Pre-Computing Era

Practitioners of the healing arts have documented care for various purposes for thousands of years.  For example, the 3,500 year-old Ebers Papyrus contains herbs and recipes for the healers of that time.


However, paper based records have several challenges as a medium to store medical data. These are still true today:

  1. Paper records are not easily shared, and can only be used by one person at a time.
  2. Paper tales up a lot of space and it doesn’t scale easily. This means when you add a lot of data on paper, it becomes harder and harder to do anything useful with it.
  3. Paper data can sometimes be hard to read because of bad handwriting. It can also be hard to read because people can write things in any place on the page or any order they want (called format)
  4. Paper records are difficult to keep safe and secure while still allowing authorized people to easily get it. Backups, access control, and auditing are a challenge with paper.

Computing Era

Interest in healthcare data was renewed when electronic storage and computing was invented during the second half of the 20th century. However computer hardware was expensive, software was cumbersome, and healthcare providers had no compelling reason to stop working with paper the way they were taught.Hannah, K. J., et al. (2006). History of Healthcare Computing. Introduction to Nursing Informatics. New York, NY, Springer New York: 27-40.

EHRs are required before clinical data would be accessible. Data from

While clinical data would remain ‘locked up’ in paper until a major 2009 law forced EHR adoption among healthcare providers, billing and insurance data were beginning to be managed electronically decades earlier. Until the 1980s, the efficiencies of computerization outweighed the costs only for large healthcare organizations and medical billing companies. By the 1990s, the cost of computers was relatively low and technical staff were more available, thereby increasing the proliferation of billing data. In 2003 Medicare ensured universal adoption of billing computers with a law requiring all providers to bill electronically(with exceptions only for very small practices). 1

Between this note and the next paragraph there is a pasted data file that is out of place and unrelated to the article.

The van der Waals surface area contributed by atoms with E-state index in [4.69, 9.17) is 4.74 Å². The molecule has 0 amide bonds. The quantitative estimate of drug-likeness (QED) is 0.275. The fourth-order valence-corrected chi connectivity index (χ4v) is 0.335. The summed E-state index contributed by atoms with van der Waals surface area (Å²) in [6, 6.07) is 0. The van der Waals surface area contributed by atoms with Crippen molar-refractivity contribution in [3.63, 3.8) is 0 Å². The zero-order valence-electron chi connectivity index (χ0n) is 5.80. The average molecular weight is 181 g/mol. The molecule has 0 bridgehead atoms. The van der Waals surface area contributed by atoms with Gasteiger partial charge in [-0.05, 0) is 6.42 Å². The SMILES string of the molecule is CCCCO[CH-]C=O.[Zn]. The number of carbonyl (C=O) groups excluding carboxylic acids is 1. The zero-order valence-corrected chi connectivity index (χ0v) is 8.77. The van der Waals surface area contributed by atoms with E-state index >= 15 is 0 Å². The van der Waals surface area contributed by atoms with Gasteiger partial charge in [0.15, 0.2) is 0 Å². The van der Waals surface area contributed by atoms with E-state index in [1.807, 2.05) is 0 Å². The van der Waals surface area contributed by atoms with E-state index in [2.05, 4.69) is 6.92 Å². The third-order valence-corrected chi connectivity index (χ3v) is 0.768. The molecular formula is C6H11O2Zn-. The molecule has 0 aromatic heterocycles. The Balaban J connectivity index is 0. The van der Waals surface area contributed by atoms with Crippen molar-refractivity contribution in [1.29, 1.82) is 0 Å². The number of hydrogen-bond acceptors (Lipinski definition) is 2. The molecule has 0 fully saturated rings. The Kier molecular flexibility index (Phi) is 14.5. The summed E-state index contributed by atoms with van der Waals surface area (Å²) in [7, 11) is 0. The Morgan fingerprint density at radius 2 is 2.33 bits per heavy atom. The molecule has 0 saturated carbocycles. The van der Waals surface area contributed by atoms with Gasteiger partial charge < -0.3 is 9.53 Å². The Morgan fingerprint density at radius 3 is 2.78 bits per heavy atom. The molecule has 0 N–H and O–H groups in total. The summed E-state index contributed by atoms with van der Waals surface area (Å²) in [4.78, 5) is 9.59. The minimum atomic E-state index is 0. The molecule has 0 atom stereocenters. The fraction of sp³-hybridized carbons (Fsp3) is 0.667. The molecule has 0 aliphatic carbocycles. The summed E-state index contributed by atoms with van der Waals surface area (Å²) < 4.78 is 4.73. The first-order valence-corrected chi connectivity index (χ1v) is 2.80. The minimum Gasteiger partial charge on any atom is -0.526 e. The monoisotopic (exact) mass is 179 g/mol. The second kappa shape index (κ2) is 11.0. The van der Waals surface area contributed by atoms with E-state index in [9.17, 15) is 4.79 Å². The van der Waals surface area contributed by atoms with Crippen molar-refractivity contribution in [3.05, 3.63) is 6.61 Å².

However, the most significant impacts of the computerization of healthcare data result from allowing the computer to perform new software functions actions on the data, rather than mimic a static paper chart. For example, the quality of documentation can be improved  through the use of auto-correct, structured templates, and decision support.2

Networked computing unlocked new distributed data capabilities such as health information exchanges and real-time data verification.

Delivering More and Better Health Data

Data standards, the rules by which data are described and recorded, are essential if you want to trust your data and anyone else’s. Data standards such as DRG, ICD-9-CM, and ICD-10-CM allow data from organizations around the country to be used together and compared. Moreover, these data standards all but require significant computerization, adding pressure to healthcare providers to ditch paper records.

Public data sources such as the Healthcare Cost and Utilization Project ( HCUP) and the All Payer Claims Databases (APCD) have emerged in an effort for transparency and to spark innovation. Although these two are regulated at the state level, CMS also provides public data related to its programs and patients.

Private data sources, such as EHR companies and clinical research organizations is also available. One such organization is TriNetX, which is a network of healthcare organizations who have agreed to certain conditions of data sharing and use.

Private Data Network – Trinetx: COVID Treatment pathways from 18 Health Systems in near real time.

Laws & Policies

Some laws, such as HITECH(2009), MACRA, and the 21st Century Cures Act directly increase the amount and availability of health data. For example, they may require the use of specific IT software, establish consistent data standards, or even mandate new data for reporting.

However, many laws and policies achieve the same thing indirectly, -often by requiring a capability that is difficult to do with paper records. Patient -Centered Medical Home Certification is a good example of this. Nowhere does it explicitly require IT capability. However, it would be virtually impossible to reach certification without the help of electronic health records, population disease registries, and electronic case management. Two other examples of indirect incentives of Health IT/Data adoption are the Prospective Payment Program (aka, DRGs) and Pay for Performance. Two common reasons for any industry to improve it’s data analytics capability are efficiency and quality. DRGS and Pay for Performance financing require efficiency and quality, respectively.